[Adam Anicich] Hey guys, it's Adam.
One of the real benefits of going to the disability office or the student inclusion office
or the special accommodation office—whatever your school calls it—
to seek an accommodation for kind of a little bit of an obstacle that you may have,
maybe it's memory, maybe it's reading comprehension,
maybe it's something else like that, but one of the real benefits for me
is that it's very private.
We'll just call it the special accommodations office is very helpful.
So once you go in and submit your documentation that we talked about earlier,
the accommodations office is going to contact your professor
privately, directly so all of your information is definitely protected
in terms of privacy aspects but also so that there is not red marker in your file.
It doesn't go in your permanent record or anything like that.
It's just to let—through official channels—to let the professor know
that these are the accommodations that the school is going to provide to you.
Sometimes you may have the opportunity to even further discuss that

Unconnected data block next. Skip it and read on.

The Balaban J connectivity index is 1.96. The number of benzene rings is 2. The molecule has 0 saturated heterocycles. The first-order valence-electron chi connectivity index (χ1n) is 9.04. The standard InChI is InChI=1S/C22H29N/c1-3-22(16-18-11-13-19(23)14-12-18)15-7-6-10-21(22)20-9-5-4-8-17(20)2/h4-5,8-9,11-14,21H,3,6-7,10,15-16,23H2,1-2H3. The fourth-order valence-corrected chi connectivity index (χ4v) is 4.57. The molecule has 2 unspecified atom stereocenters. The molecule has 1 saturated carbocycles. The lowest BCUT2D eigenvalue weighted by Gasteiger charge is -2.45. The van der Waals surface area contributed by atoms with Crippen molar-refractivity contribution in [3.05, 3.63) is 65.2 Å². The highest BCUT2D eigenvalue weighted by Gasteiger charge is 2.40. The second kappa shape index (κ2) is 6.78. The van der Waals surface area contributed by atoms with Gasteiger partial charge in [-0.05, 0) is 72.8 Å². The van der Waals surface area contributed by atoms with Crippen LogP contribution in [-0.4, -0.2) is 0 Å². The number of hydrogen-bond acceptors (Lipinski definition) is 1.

with your professor if you'd like, or if you'd like to remain completely anonymous
in that sense you're able to.
Definitely recommend going to the disability office or the special accommodation office
or the student inclusion office
without the fear of having them expose you to the whole school.
It's going to be a very private experience, and nobody but your professor and the office
is going to know. Thanks.
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Adam knows from experience that using any accommodations in college for brain injury or other injuries is always confidential, so veterans returning to college need not worry.